Crowded Out – Cesky Krumlov: Mass Tourism In A Small Town (A Czech Winter’s Journey: Part Thirteen)

At breakfast on our last morning in Cesky Krumlov I struck up a short conversation with the young lady and her husband who owned the pension where we had spent the last four nights. I expressed my relief that we had come in the winter. Despite the continuous snowfall during our visit, the town had lived up to its billing as a UNESCO World Heritage Site. The castle/chateau was enchanting. The medieval Old Town stuffed with atmospheric buildings and its natural setting, wrapped around a bend in the Vltava River, nothing short of spectacular. The entire experience had been delightful. Cesky Krumlov was one of the few places that could match its outstanding reputation. Since the fall of communism that reputation has been a boon for the town’s economic development. On the other hand, it has also led to an oversaturated tourist market.

The Off-Season - Cesky Krumlov in the depths of winter

The Off-Season – Cesky Krumlov in the depths of winter

Herd Mentality – Capitalizing On Popularity
The number of visitors to Cesky Krumlov has risen exponentially since the Iron Curtain fell in 1989. It is now hard to imagine how a small Czech town of some 14,000 manages to host 800,000 visitors a year. It was that fact which made me remark to the pension’s proprietress that “I would not want to be anywhere near this town during the summer.” I was making this remark after my wife and I had just spent several days slipping and sliding our way down cobblestoned streets in the Old Town. Footing was treacherous, but tourist traffic light. Outside of a small army of selfie stick wielding Chinese, there were only a few scattered tour groups and couples visiting in what was the dead of winter. Thank goodness for that! I could only imagine the crush of tourists packed into the Old Town’s serpentine streets on a hot summer’s day. Cesky Krumlov was quaint and atmospheric when half-empty. The opposite would be true when the town suffered its annual invasion of package tourists, days trippers and grizzled geriatrics.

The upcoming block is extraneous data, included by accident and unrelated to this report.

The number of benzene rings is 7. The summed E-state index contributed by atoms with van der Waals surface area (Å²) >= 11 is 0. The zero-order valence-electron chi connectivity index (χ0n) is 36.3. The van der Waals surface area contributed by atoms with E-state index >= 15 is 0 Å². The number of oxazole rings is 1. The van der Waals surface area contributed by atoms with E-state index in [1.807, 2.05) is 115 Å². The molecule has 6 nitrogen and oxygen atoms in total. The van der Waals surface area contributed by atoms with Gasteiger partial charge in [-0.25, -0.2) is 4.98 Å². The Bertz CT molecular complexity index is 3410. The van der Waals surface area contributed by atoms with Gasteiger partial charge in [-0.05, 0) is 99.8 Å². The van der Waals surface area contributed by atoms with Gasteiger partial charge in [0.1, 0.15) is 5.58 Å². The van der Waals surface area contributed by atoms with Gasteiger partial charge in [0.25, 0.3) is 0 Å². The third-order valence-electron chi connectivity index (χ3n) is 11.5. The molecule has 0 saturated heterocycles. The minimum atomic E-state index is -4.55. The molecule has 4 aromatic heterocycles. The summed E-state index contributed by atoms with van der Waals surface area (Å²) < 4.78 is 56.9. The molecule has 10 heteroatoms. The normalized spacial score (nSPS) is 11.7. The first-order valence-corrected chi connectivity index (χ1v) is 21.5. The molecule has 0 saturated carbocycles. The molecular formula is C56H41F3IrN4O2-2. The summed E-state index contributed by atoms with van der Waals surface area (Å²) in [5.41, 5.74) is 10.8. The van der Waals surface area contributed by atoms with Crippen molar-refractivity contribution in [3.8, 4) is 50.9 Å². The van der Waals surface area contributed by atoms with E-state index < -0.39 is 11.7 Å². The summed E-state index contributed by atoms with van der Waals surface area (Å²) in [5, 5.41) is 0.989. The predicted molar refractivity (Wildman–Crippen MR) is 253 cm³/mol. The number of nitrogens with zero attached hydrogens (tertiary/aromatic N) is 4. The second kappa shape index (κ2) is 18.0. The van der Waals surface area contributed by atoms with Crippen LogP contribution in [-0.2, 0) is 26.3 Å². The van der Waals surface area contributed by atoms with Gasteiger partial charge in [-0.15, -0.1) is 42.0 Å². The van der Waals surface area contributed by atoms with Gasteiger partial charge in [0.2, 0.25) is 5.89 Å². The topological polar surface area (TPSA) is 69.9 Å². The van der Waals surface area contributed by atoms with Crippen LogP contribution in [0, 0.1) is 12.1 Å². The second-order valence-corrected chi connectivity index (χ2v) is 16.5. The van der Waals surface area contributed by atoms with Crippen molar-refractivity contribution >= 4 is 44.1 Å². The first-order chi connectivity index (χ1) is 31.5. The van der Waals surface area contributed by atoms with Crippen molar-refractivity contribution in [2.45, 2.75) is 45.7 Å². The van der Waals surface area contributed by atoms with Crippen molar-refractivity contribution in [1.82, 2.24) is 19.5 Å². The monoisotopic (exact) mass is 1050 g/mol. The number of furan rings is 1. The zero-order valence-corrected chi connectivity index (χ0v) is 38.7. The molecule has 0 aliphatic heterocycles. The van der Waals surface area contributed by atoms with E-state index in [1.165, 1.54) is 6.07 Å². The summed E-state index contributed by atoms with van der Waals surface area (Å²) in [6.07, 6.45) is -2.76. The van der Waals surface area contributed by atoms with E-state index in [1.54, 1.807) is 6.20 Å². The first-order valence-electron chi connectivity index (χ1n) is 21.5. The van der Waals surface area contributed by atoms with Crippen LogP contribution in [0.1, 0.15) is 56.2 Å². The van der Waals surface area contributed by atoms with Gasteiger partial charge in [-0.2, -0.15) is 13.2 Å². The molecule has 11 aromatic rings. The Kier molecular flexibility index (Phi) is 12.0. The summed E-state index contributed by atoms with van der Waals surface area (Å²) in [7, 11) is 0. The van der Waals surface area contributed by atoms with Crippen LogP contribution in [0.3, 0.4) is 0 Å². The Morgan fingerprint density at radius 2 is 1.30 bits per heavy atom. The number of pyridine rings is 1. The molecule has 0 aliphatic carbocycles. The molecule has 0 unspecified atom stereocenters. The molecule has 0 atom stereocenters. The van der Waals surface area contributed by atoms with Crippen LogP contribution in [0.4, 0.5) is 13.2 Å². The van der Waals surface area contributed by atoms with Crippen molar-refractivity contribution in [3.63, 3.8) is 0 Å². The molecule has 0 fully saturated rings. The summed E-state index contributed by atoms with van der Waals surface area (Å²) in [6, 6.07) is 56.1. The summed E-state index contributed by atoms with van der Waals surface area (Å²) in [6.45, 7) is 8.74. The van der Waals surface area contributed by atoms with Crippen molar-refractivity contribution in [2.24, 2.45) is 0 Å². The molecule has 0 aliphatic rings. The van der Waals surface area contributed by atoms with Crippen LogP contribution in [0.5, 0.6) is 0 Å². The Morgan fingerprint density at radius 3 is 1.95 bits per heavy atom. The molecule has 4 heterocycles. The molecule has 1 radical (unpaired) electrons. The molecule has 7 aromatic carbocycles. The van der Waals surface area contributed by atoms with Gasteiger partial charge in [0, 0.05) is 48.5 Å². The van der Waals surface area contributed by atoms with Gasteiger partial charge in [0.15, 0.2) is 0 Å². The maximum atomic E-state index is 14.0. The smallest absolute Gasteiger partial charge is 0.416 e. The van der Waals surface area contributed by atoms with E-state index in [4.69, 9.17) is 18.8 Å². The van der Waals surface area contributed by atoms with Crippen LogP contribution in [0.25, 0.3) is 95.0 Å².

Our pension’s proprietress confirmed this when she said, “I cannot go into the Old Town during the summer. I can’t even move.” According to her, throngs of tourists jostled with each other for every inch of space. It was almost impossible to enjoy yourself. I imagined all she or anyone else would have seen was the hair on the back of someone’s neck, a zillion selfie sticks and Cesky Krumlov Castle towering above it all, a symbolic reminder that there was something worth seeing, if only everyone would get out of the way. The summer tourist season sounded dreadful. One long slog of sharp elbows, queue jumpers and tourists who preferred shopping over sightseeing. At least, the proprietress could lament this state of summer affairs with a silent glee. After all, she along with many of the locals were making a good living off the town’s outsized popularity. Large infusions of Euros went a long way to mitigating the annoyances of mass tourism.

Cobblestones Covered In Snow - Cesky Krumlov in January

Cobblestones Covered In Snow – Cesky Krumlov in January

False Economy – Congested With Crowds & Haute Couture
Traveling in the Czech Republic during winter can be a challenge. The roads are often icy, the sidewalks covered in snow, but it is a risk worth taking if travelers can have Cesky Krumlov mostly to themselves. That is an increasingly rare experience. Modern tourism is a runaway train, heading for the Cesky Krumlovs and Dubrovniks of the world. Running over and through these ultra-popular places while monetizing everything and everyone in the process. Cesky Krumlov does have much to recommend it, but there are also reasons for caution. Perhaps Cesky Krumlov is the way modern mass tourism is meant to be. If so, then the situation is rather disturbing. While I never got to experience the crush of tourists that descend on the Old Town, my eyes were affronted with another scourge that sprung from the town’s popularity with tourists. These were the ultra-expensive shops of luxury designer brands that can now be found in the heart of Central and Eastern Europe’s Old Towns. I expect stores high end fashion stores such as Swarovski and Zara in Monte Carlo not a small historic town in southern Bohemia. In Cesky Krumlov these stores seem incongruous, outliers that call into question the uses and abuses of this uniquely historic townscape.